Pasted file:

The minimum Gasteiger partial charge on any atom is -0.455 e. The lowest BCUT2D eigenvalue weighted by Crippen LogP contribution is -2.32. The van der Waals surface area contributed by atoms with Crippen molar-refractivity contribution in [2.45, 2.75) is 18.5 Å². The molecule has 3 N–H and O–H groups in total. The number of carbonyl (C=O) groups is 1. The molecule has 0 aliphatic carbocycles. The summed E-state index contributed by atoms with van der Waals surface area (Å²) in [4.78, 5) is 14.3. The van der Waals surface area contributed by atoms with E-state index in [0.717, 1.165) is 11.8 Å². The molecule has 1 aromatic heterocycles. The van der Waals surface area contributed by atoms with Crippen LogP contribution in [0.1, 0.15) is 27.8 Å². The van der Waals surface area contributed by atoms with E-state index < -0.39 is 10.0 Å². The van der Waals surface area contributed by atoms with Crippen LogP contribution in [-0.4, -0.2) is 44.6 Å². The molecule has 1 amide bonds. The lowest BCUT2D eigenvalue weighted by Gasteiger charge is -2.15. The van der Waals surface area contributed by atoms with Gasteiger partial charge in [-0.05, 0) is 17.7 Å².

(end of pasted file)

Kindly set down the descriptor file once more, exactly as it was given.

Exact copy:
The minimum Gasteiger partial charge on any atom is -0.455 e. The lowest BCUT2D eigenvalue weighted by Crippen LogP contribution is -2.32. The van der Waals surface area contributed by atoms with Crippen molar-refractivity contribution in [2.45, 2.75) is 18.5 Å². The molecule has 3 N–H and O–H groups in total. The number of carbonyl (C=O) groups is 1. The molecule has 0 aliphatic carbocycles. The summed E-state index contributed by atoms with van der Waals surface area (Å²) in [4.78, 5) is 14.3. The van der Waals surface area contributed by atoms with E-state index in [0.717, 1.165) is 11.8 Å². The molecule has 1 aromatic heterocycles. The van der Waals surface area contributed by atoms with Crippen LogP contribution in [0.1, 0.15) is 27.8 Å². The van der Waals surface area contributed by atoms with E-state index < -0.39 is 10.0 Å². The van der Waals surface area contributed by atoms with Crippen LogP contribution in [-0.4, -0.2) is 44.6 Å². The molecule has 1 amide bonds. The lowest BCUT2D eigenvalue weighted by Gasteiger charge is -2.15. The van der Waals surface area contributed by atoms with Gasteiger partial charge in [-0.05, 0) is 17.7 Å².